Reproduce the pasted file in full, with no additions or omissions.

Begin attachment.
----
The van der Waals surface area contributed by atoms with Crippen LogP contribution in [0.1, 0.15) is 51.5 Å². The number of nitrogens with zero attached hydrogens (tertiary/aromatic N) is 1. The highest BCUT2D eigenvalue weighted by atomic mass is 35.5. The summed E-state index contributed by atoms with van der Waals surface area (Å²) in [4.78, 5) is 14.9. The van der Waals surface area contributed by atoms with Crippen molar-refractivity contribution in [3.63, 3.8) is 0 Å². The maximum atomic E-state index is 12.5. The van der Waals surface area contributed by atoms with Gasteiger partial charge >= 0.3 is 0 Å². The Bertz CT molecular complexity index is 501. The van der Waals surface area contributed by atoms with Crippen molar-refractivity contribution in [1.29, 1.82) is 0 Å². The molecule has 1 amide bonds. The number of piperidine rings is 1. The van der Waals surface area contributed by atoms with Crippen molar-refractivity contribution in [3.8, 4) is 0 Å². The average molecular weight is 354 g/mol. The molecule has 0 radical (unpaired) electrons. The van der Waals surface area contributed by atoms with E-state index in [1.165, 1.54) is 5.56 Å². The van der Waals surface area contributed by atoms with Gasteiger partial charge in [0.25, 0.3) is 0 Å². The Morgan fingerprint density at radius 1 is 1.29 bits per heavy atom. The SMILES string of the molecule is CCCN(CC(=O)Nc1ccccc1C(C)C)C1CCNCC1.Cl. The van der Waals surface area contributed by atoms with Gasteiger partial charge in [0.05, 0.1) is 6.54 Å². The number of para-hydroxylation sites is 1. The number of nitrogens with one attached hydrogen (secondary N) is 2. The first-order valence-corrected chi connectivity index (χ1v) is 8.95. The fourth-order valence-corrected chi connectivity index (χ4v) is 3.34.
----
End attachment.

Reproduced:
The van der Waals surface area contributed by atoms with Crippen LogP contribution in [0.1, 0.15) is 51.5 Å². The number of nitrogens with zero attached hydrogens (tertiary/aromatic N) is 1. The highest BCUT2D eigenvalue weighted by atomic mass is 35.5. The summed E-state index contributed by atoms with van der Waals surface area (Å²) in [4.78, 5) is 14.9. The van der Waals surface area contributed by atoms with Crippen molar-refractivity contribution in [3.63, 3.8) is 0 Å². The maximum atomic E-state index is 12.5. The van der Waals surface area contributed by atoms with Gasteiger partial charge >= 0.3 is 0 Å². The Bertz CT molecular complexity index is 501. The van der Waals surface area contributed by atoms with Crippen molar-refractivity contribution in [1.29, 1.82) is 0 Å². The molecule has 1 amide bonds. The number of piperidine rings is 1. The van der Waals surface area contributed by atoms with Crippen molar-refractivity contribution in [3.8, 4) is 0 Å². The average molecular weight is 354 g/mol. The molecule has 0 radical (unpaired) electrons. The van der Waals surface area contributed by atoms with E-state index in [1.165, 1.54) is 5.56 Å². The van der Waals surface area contributed by atoms with Gasteiger partial charge in [0.25, 0.3) is 0 Å². The Morgan fingerprint density at radius 1 is 1.29 bits per heavy atom. The SMILES string of the molecule is CCCN(CC(=O)Nc1ccccc1C(C)C)C1CCNCC1.Cl. The van der Waals surface area contributed by atoms with Gasteiger partial charge in [0.05, 0.1) is 6.54 Å². The number of para-hydroxylation sites is 1. The number of nitrogens with one attached hydrogen (secondary N) is 2. The first-order valence-corrected chi connectivity index (χ1v) is 8.95. The fourth-order valence-corrected chi connectivity index (χ4v) is 3.34.